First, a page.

The separation



Long-distance relationships are hard. Imagine having to be away from your loved one for 12-15 months, with a short two-week get-together somewhere in the middle of that. Phone conversations are short, when you do get to have them. Say you're lucky enough to get one every three days; you have so much to tell him, but not enough time to say it all. You make mental notes to include the things you couldn't tell him over the phone in your next e-mail. E-mail has become your lifeline and you check it at least three times a day. But eventually, all of the things you once shared with your loved one, that seemed so important before you were separated, aren't so much anymore. When that two-week get-together finally comes around, you're so busy trying to catch up on all the sex you missed out on and running around with him to visit the other people in his life who missed him (you didn't think you were the only one, did you?), that the two weeks are over in a blink of an eye, and you wonder where the time went. As time progresses, you learn to do things your own way because he's not around to give you his perspective. He gets busier as he nears the end of his time away — you're not really sure what he does over there anyway. Phone calls and e-mails grow sparse. In the beginning of your separation, you kept to yourself because you missed him, but by now, you've learned to enjoy your life and go out, have a good time. You still miss him, but there are so many distractions in your life that it doesn't hurt as badly as it did before.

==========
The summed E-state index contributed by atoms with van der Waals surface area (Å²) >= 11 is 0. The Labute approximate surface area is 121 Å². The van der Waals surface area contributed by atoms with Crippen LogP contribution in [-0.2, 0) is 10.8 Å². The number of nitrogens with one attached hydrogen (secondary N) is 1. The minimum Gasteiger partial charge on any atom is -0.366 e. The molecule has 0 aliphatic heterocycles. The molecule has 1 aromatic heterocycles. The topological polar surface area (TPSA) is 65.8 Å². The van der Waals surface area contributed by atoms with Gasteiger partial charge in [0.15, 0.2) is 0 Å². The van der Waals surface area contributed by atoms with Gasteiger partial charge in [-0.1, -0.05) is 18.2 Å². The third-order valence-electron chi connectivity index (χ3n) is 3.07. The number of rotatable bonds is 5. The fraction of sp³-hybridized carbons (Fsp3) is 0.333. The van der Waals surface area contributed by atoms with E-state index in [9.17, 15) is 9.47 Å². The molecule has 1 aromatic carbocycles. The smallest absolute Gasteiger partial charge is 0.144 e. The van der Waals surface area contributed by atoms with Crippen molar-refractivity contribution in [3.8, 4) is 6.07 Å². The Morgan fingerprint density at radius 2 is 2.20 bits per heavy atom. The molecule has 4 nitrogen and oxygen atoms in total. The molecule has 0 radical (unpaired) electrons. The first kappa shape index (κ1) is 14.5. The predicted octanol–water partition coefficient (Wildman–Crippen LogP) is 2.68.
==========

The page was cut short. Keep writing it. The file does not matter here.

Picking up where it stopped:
And then he comes home, half-expecting the you he knew before he left. Half-expecting things to have never changed.

From a story on

In Iraq, the latest survey by Army mental health experts showed that more than 15 percent of married soldiers deployed there were planning a divorce, with the rates for soldiers at the late stages of deployment triple those of recent arrivals.

It kind of makes sense, doesn't it?

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